Cambridge University spin-out Paragraf has begun producing high-quality graphene on a commercial scale.
According to Paragraf, the graphene produced measures up to eight inches (20 cm) in diameter, and is large enough for commercial electronic devices.
These graphene wafers could be used in transistors, where graphene-based chips could deliver speeds more than ten times faster than silicon chips.
It could also be used in chemical and electrical sensors, where graphene could increase sensitivity by a factor of more than 30.
The university reports that the company’s first graphene-based electronic device will be available in the next few months or so.
Graphene usage has so far been stymied by difficulties associated with producing the wonder material in high quality and at high volumes.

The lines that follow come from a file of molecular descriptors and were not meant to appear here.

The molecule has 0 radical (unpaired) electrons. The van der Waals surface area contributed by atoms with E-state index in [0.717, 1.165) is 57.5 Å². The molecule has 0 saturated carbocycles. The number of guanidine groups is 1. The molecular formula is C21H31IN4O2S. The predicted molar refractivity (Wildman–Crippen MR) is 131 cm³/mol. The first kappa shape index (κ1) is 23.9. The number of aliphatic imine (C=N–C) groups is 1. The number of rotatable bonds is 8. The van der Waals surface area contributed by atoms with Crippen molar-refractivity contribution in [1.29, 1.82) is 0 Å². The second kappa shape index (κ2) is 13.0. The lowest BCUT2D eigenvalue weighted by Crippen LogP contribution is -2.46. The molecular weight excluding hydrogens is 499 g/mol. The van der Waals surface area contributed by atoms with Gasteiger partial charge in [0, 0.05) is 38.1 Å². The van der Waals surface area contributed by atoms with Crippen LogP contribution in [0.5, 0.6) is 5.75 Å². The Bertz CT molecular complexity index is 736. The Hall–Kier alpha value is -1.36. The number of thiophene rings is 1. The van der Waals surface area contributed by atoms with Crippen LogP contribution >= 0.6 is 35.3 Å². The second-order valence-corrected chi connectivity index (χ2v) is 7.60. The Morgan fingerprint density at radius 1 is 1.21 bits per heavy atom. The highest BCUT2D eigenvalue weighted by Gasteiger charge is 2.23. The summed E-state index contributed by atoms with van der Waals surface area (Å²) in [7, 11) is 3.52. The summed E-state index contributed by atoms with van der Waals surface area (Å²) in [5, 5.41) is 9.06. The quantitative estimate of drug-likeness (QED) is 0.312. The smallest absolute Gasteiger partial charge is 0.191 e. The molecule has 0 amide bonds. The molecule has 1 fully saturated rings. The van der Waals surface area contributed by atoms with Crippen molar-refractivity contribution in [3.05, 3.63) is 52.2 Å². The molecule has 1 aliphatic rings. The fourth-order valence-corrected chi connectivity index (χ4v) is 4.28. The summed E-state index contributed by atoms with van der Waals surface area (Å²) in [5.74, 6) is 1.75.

Conventional methods utilizes copper as a catalyst to make large-area graphene. The element however has a habit of contaminating the material, making it unsuitable for electronic applications.
Cambridge professor Sir Colin Humphreys along with his former postdoctoral researchers Dr Simon Thomas and Dr Ivor Guiney, developed a new way to make large-area graphene in 2015.
Using the group’s methods, Paragraf successfully formed high-quality graphene wafers up to eight inches in diameter.
The process not only helped them beat other university research groups worldwide, but also companies like IBM, Intel and Samsung.
Humphreys and his team spun out Paragraf in early 2018. Thomas is currently its CEO and Guiney its Chief Technology Officer.
Humphreys, who has recently moved to Queen Mary University of London, continues to serves as the company’s Chairman.
Image and content: Paragraf/University of Cambridge